Do Relatives Assume Credit Card Debt

Now here is a rather common question that will no doubt become even more common now that credit card debt has risen so sharply over the past decade. When a relative such as a parent, child or sibling dies is their credit card debt transferable to their relatives?

This is a rather common question that causes some understandable consternation. While it is indeed true that debts and liabilities of the deceased in past centuries were passed by bloodline, we are happy to report that that is no longer the case. At least not in civilized nations.

The practice of making relatives responsible for the deceased’s debts was actually outlawed by decree of international law in 1956 when it was so ordered by the United Nations.

There are exceptions to that however, and it is very important that we point those out. Once again, a relative is not responsible for another relative’s debts when they die unless they are a cosigner on any of those accounts.

For example, if your father dies and he leaves $10,000 in credit card debt you will not be liable for any of that credit card debt unless you cosigned on the accounts.

The $10,000 will be paid from the deceased’s estate if they in fact have assets that can cover the amount. If they leave no assets upon their death then the credit card debts will die with them.

Another important point to make is that if an individual is acting as executor of an estate then they too are not liable in any way for the debts of the estate, unless however, as we stated earlier, they were a cosigner on any of the accounts that debt has accrued.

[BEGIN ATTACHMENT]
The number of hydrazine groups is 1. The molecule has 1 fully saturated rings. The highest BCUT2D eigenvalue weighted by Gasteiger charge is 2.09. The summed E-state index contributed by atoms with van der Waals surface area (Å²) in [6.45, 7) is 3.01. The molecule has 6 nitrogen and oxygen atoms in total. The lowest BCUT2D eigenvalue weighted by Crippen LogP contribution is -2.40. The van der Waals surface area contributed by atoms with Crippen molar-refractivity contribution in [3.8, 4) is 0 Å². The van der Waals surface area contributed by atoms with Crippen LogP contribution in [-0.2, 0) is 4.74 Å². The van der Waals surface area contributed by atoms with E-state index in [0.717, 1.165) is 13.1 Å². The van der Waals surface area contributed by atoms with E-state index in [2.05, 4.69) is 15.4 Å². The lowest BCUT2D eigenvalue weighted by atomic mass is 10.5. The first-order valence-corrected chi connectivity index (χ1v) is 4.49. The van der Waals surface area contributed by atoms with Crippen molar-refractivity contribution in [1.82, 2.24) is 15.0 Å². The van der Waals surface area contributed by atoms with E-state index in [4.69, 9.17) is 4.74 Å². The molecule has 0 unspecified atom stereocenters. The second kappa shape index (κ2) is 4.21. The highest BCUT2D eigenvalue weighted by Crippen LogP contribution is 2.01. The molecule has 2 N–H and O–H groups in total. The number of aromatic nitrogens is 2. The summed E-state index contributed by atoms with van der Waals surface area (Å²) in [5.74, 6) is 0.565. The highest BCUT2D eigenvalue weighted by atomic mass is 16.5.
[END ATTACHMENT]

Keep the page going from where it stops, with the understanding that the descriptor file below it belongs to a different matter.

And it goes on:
While the executor of most certainly does have a fiduciary duty to distribute the estate’s assets to creditors that are owed, they themselves are in no way liable personally for any of those debts.

Related Information:

  1. Student Credit Card Debt Reaches Record Levels We all know that college tuitions are spiraling out of control. And now I’m afraid there is some more bad news to add to the equation. Credit card debt for…
  2. Understanding How Debt Settlement Works While many Americans struggle to make their credit card payments, more and more are beginning to turn to debt settlement when they find they can no longer afford the debt…
  3. Consumer Debt Falls for the Seventh Straight Month Consumers continue to cut debt in the face of this seemingly endless recession. The Federal Reserve Board reported that August represented the 7th consecutive month that consumers have reduced their…
  4. Consumer Debt Continues to Decline The amount of credit card debt that Americans currently hold has fallen a remarkable $86.2 billion from its peak of $975.2 billion in September 2008. That’s nearly a 10% decline…